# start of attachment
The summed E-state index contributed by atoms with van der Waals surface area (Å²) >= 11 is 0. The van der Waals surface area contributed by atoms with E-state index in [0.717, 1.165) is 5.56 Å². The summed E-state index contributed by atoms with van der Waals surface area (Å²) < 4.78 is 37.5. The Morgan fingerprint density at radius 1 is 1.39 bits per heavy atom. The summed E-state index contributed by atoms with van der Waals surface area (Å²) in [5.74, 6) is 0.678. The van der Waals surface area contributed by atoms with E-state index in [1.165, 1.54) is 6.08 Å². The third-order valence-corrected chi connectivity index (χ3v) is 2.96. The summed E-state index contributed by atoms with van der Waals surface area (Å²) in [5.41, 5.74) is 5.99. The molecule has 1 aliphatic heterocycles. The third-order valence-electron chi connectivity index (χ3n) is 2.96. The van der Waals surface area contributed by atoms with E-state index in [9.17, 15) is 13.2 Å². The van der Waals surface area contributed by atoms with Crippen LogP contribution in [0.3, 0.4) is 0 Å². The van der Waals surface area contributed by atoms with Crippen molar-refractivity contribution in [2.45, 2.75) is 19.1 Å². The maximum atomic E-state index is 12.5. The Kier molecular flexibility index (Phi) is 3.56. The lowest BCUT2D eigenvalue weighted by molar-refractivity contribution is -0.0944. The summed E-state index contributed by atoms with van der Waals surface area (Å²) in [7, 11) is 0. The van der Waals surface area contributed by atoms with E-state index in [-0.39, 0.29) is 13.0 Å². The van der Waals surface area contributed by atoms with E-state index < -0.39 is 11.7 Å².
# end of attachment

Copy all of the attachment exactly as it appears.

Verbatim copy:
The summed E-state index contributed by atoms with van der Waals surface area (Å²) >= 11 is 0. The van der Waals surface area contributed by atoms with E-state index in [0.717, 1.165) is 5.56 Å². The summed E-state index contributed by atoms with van der Waals surface area (Å²) < 4.78 is 37.5. The Morgan fingerprint density at radius 1 is 1.39 bits per heavy atom. The summed E-state index contributed by atoms with van der Waals surface area (Å²) in [5.74, 6) is 0.678. The van der Waals surface area contributed by atoms with E-state index in [1.165, 1.54) is 6.08 Å². The third-order valence-corrected chi connectivity index (χ3v) is 2.96. The summed E-state index contributed by atoms with van der Waals surface area (Å²) in [5.41, 5.74) is 5.99. The molecule has 1 aliphatic heterocycles. The third-order valence-electron chi connectivity index (χ3n) is 2.96. The van der Waals surface area contributed by atoms with E-state index in [9.17, 15) is 13.2 Å². The van der Waals surface area contributed by atoms with Crippen LogP contribution in [0.3, 0.4) is 0 Å². The van der Waals surface area contributed by atoms with Crippen molar-refractivity contribution in [2.45, 2.75) is 19.1 Å². The maximum atomic E-state index is 12.5. The Kier molecular flexibility index (Phi) is 3.56. The lowest BCUT2D eigenvalue weighted by molar-refractivity contribution is -0.0944. The summed E-state index contributed by atoms with van der Waals surface area (Å²) in [7, 11) is 0. The van der Waals surface area contributed by atoms with E-state index in [-0.39, 0.29) is 13.0 Å². The van der Waals surface area contributed by atoms with E-state index < -0.39 is 11.7 Å².